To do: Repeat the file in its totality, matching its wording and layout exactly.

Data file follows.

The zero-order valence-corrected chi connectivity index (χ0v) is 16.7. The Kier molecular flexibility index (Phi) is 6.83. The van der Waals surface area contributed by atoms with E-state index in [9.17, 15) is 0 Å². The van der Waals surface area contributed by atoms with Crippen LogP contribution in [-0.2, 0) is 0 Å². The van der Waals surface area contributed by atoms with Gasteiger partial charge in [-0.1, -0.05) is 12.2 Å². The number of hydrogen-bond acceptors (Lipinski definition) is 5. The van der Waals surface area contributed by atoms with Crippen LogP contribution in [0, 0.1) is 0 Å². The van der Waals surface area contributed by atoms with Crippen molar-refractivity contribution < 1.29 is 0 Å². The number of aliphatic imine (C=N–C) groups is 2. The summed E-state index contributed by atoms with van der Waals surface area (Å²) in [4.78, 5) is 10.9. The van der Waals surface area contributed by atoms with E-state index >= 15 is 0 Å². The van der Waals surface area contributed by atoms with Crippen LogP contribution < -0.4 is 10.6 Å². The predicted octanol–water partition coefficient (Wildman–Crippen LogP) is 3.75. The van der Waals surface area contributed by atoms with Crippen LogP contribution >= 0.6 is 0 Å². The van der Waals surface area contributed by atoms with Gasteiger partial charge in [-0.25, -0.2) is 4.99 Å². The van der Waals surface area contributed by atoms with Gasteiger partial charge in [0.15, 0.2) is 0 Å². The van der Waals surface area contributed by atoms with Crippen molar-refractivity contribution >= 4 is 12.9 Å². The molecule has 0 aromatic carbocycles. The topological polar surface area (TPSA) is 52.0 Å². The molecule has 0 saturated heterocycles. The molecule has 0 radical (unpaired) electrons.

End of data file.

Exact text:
The zero-order valence-corrected chi connectivity index (χ0v) is 16.7. The Kier molecular flexibility index (Phi) is 6.83. The van der Waals surface area contributed by atoms with E-state index in [9.17, 15) is 0 Å². The van der Waals surface area contributed by atoms with Crippen LogP contribution in [-0.2, 0) is 0 Å². The van der Waals surface area contributed by atoms with Gasteiger partial charge in [-0.1, -0.05) is 12.2 Å². The number of hydrogen-bond acceptors (Lipinski definition) is 5. The van der Waals surface area contributed by atoms with Crippen LogP contribution in [0, 0.1) is 0 Å². The van der Waals surface area contributed by atoms with Crippen molar-refractivity contribution < 1.29 is 0 Å². The number of aliphatic imine (C=N–C) groups is 2. The summed E-state index contributed by atoms with van der Waals surface area (Å²) in [4.78, 5) is 10.9. The van der Waals surface area contributed by atoms with E-state index >= 15 is 0 Å². The van der Waals surface area contributed by atoms with Crippen LogP contribution < -0.4 is 10.6 Å². The predicted octanol–water partition coefficient (Wildman–Crippen LogP) is 3.75. The van der Waals surface area contributed by atoms with Crippen LogP contribution >= 0.6 is 0 Å². The van der Waals surface area contributed by atoms with Gasteiger partial charge in [-0.25, -0.2) is 4.99 Å². The van der Waals surface area contributed by atoms with Gasteiger partial charge in [0.15, 0.2) is 0 Å². The van der Waals surface area contributed by atoms with Crippen molar-refractivity contribution >= 4 is 12.9 Å². The molecule has 0 aromatic carbocycles. The topological polar surface area (TPSA) is 52.0 Å². The molecule has 0 saturated heterocycles. The molecule has 0 radical (unpaired) electrons.